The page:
Portland’s Rosy Cheek

November 9, 2016

Autumn begins in early October in the Pacific NW. For some reason Portland and its surroundings have a history of horrific October windstorms and this year was no exception: a tornado blew through Manzanita a few weeks ago. It spent just a minute on the ground, but it created a path of destruction that stretched from the beach to the highway. Fortunately, our house, which was just a few hundred feet from the worst damage, escaped without a scratch.

But autumn’s wind and rain means more than storm damage. It also means leaves, leaves, and more leaves. I’ve spent the past 6 weeks raking at all hours of the day, piling them up before I go to work in the morning, and then returning to the street for another round of raking in the dark after dinner.

There is beauty in this task: raking gives me a “virtuous excuse” to go outside and admire nature’s bounty. I think of the Leaf Man in Harry Nilsson’s The Point and smile at the riches I’m piling up. I think of the zen koan in which a student sweeps up every leaf to create the ideal garden for his master’s guests only to watch the enlightened master reach up, shake a few leaves onto the just-swept garden, and say, “Perfect!” And I leave a few leaves behind even as I keep sweeping.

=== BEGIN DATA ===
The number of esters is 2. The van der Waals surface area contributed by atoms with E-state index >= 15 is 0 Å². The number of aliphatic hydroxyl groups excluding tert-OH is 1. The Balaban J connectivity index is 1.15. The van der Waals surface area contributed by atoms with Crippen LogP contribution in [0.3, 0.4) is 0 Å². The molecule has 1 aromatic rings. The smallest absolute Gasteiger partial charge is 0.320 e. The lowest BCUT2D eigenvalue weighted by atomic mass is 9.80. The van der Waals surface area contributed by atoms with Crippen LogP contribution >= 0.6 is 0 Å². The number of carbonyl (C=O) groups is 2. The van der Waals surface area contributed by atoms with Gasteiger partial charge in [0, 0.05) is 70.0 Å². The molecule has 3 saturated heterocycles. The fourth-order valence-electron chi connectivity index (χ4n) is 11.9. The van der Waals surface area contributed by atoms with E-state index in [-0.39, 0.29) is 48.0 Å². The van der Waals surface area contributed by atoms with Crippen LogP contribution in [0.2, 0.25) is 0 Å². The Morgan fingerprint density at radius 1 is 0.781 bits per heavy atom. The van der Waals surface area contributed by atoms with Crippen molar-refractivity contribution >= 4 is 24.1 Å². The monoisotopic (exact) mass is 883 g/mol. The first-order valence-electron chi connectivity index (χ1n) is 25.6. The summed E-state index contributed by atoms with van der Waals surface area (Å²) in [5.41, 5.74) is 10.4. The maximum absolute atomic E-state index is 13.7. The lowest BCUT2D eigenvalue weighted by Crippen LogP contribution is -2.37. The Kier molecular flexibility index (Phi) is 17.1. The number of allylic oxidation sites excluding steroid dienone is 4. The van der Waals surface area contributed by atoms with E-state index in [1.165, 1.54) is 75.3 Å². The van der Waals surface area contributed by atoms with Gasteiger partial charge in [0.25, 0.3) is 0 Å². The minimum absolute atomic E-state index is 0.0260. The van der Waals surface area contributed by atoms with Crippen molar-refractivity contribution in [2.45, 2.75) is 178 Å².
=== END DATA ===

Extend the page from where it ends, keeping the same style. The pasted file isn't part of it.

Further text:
Autumn is also the best time for walking. My wife and I went to the Japanese Garden last Sunday to admire the Japanese maples, but we were too late. Almost all of them were naked. And yet, as we slowly made our way back to the car we discovered plenty of red-cheeked maples to admire in the hillside neighborhood. Another lesson about slowing down and letting life happen. A line from Thoreau on this subject:

“I am more interested in the rosy cheek than I am to know what particular diet the maiden fed on.”

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